It is not an original conversation when an institution and the leaders of that institution are called to examine how their own tradition propagates an elite class that maintains power and control over the message and expressions of that faith.
This is not the first time a promise of “trickle down” economics turns out to be nothing but a delay tactic that solidifies the suppression of those who have not, are not, and could never have been at the table of prophetic voices who call the people to radical love and justice and teach what that looks like.
Change takes time, we remind each other. How long?
Patience, we urge. Why?
What venerated institutions are you a part of, or trying to be?
Inductive reasoning begins with
genuine curiosity and moves around
from observation of shapes, patterns,
movement, feel and more -- it's an
open process that moves in all
directions. It is a creative process that
implies being willing and able to think outside the
box of lines and ranking. Theories and models
result yet are not considered final or finite.
Take public benches, for example.
What reasoning approach do you think was used to create these -- deductive or inductive? Can it be that we simply begin by opening ourselves to curiosity?
What is the shape and your place in the structure of decision making and innovation?
This blog is one of my commitments to being woke -- putting my uncertainty and vulnerability out there in a democratized public place on behalf of others who don't have voice, time, safety or clarity....yet. I risk being ignored, scrutinized, minimized, patronized, rationalized, theorized, and of course criticized. Still, that risk is deeply relative and I still have privilege.
Divign Thinking, as a name, reflects what we can do to grow in our own self-leadership taking ourselves on a process of feeling/thinking/listening/asking/discerning/disrupting/creating/
collaborating and making meaning of what and who we are called to be.
When in doubt, I have to start at the beginning. When I discover that there is something I don't understand because I wasn't aware, I imagine being down for the count in weakness, sadness, powerlessness, hopelessness. I have been down for the count. Have you?
If you have, then you know like I do that what you were brought up to believe. It is never the whole truth. In fact many of us were confused/hurt/rebellious about what we were taught was right and wrong. And quietly, I say with fragility, what was often wrong was very wrong. What was often presented as truth was then negated by actions. Sometimes those actions were violent. And presently, I say with risk and humility, there is way too much that is still very, very wrong and violent that adults teach the children explicitly or by omission.
When asked why I blog, I ask, "why does anyone blog?"
When asked, "how do you know you're right about something?"
My answer is, "I don't. Since I only know my own experience, I am compelled and obligated to accept feedback and model learning with humility, curiosity and courage."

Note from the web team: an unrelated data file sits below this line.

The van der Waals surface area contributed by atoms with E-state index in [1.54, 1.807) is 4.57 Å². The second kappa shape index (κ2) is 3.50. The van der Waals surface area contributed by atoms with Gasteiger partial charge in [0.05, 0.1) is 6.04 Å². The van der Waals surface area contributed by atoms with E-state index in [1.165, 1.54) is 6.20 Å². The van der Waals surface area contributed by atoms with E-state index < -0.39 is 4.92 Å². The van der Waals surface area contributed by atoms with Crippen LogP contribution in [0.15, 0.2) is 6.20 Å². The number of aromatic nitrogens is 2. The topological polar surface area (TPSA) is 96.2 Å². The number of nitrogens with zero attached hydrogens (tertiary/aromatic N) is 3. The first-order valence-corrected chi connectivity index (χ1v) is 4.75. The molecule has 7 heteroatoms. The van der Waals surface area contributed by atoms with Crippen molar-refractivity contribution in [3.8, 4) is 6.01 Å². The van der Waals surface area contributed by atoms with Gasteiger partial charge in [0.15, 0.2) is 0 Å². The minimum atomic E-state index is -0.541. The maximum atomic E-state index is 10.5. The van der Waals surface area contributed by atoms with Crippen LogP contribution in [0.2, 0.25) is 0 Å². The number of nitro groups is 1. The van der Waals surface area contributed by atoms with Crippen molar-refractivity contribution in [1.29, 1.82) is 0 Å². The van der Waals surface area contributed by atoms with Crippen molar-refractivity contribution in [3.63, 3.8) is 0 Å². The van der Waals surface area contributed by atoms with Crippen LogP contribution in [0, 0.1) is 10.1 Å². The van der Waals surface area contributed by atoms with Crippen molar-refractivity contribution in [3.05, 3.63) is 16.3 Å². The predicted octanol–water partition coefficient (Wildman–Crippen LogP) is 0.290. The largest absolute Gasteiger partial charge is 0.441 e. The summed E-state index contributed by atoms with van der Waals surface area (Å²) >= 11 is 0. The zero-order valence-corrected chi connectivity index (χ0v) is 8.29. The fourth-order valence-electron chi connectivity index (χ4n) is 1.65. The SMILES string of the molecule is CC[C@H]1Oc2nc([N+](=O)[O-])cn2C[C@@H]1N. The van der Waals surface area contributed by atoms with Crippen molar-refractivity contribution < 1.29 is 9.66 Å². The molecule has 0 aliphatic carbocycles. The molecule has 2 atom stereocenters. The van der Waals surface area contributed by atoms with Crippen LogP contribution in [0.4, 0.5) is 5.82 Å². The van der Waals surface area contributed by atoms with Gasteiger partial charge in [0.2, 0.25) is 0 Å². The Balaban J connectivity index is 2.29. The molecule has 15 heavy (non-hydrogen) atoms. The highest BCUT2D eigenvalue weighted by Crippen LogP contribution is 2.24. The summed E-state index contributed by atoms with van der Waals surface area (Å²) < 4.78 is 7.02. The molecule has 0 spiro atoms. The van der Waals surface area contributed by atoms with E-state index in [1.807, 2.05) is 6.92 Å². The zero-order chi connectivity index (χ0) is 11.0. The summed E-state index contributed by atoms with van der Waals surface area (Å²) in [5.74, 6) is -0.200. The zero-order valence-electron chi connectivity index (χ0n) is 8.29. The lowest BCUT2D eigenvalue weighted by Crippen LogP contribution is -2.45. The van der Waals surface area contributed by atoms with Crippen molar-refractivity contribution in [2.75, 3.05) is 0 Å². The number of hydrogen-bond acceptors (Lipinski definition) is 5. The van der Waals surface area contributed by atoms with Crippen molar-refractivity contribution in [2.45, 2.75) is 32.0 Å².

It is hard to receive feedback in a non-defensive way. It is hard to provide feedback in a non-defensive way.
If I have any clarity and confidence in my faith and values, I have come to be open to to the pain of my experiences and failures. I have a long way to go in reconciling pain I have caused and failures I have defended.
It's hard and sometimes rough, raw and real. It's an unearned gift to learn what I don't know, once again.
What do you do to reach towards wokeness?
I can barely use the word "recently" to describe an event in my community of lay and professional spiritual leadership. The Unitarian Universalist Association of congregations, represented by layers of "top leadership," are being called to rigorously and expediently, "...Commit To Translate our Values into Action." The call to action to sign A Declaration of Conscience is a call to "affirm our bold commitment." The wider UU world, however, was taking this more literally, and specifically.
Immediately I began asking questions of this Declaration of Conscience.
When I have such questions, I am sincere in wanting to collect the data and stories that prove or disprove bold statements. I did poll my immediate network of confidants and colleagues to ask these questions. The responses were non committal and full of resignation on the likelihood that our own association of congregations has the actual skill, motivation and humility to self-reflect on it's own demographics of identities of privileged positional power and authority.
I am grateful to have been a part of collecting signatures of individuals who serve (or have served) the ministry of religious education in our faith movement. The collected signatures accompanies a letter to the Board of Trustees that begins, "As religious professionals in Unitarian Universalism, we are writing with our deep, specific, and ongoing concerns about the impact of power structures in our association that further marginalize professionals within our faith."
In about 36 hours or less, nearly 150 signatures have been given, and counting.....
A careful but cursory scan shows that approximately 92% of the signatures are women.
Collecting the nearly 150 signatures has provide a exchange of stories that point to another concerning data point -- the frequency and nature of turnover in the positions of professional religious education. If we are to use the wisdom of the children and the most potent of questions....we ask:
Church of the Larger Fellowship: VUU on YouTube now (and later)